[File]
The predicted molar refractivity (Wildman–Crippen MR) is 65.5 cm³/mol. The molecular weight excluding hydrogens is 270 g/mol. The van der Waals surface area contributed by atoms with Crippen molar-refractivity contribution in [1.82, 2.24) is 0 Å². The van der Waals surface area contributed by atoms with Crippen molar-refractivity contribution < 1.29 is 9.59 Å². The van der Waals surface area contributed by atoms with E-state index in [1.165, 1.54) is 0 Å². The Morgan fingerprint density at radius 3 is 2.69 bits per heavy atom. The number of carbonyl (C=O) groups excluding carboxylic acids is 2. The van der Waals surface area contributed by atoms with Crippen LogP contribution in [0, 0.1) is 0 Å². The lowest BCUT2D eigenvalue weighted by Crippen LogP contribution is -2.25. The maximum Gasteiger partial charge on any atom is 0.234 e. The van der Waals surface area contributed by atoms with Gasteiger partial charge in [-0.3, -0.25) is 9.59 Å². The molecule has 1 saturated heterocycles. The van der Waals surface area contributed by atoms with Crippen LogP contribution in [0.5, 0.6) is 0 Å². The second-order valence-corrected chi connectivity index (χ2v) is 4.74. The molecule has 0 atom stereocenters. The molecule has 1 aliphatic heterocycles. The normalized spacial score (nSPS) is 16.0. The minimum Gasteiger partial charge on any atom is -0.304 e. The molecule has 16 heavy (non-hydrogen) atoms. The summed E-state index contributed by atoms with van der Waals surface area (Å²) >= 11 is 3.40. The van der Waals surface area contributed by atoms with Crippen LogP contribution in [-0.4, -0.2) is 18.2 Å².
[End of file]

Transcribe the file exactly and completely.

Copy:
The predicted molar refractivity (Wildman–Crippen MR) is 65.5 cm³/mol. The molecular weight excluding hydrogens is 270 g/mol. The van der Waals surface area contributed by atoms with Crippen molar-refractivity contribution in [1.82, 2.24) is 0 Å². The van der Waals surface area contributed by atoms with Crippen molar-refractivity contribution < 1.29 is 9.59 Å². The van der Waals surface area contributed by atoms with E-state index in [1.165, 1.54) is 0 Å². The Morgan fingerprint density at radius 3 is 2.69 bits per heavy atom. The number of carbonyl (C=O) groups excluding carboxylic acids is 2. The van der Waals surface area contributed by atoms with Crippen LogP contribution in [0, 0.1) is 0 Å². The lowest BCUT2D eigenvalue weighted by Crippen LogP contribution is -2.25. The maximum Gasteiger partial charge on any atom is 0.234 e. The van der Waals surface area contributed by atoms with Gasteiger partial charge in [-0.3, -0.25) is 9.59 Å². The molecule has 1 saturated heterocycles. The van der Waals surface area contributed by atoms with Crippen LogP contribution in [0.5, 0.6) is 0 Å². The second-order valence-corrected chi connectivity index (χ2v) is 4.74. The molecule has 0 atom stereocenters. The molecule has 1 aliphatic heterocycles. The normalized spacial score (nSPS) is 16.0. The minimum Gasteiger partial charge on any atom is -0.304 e. The molecule has 16 heavy (non-hydrogen) atoms. The summed E-state index contributed by atoms with van der Waals surface area (Å²) >= 11 is 3.40. The van der Waals surface area contributed by atoms with Crippen LogP contribution in [-0.4, -0.2) is 18.2 Å².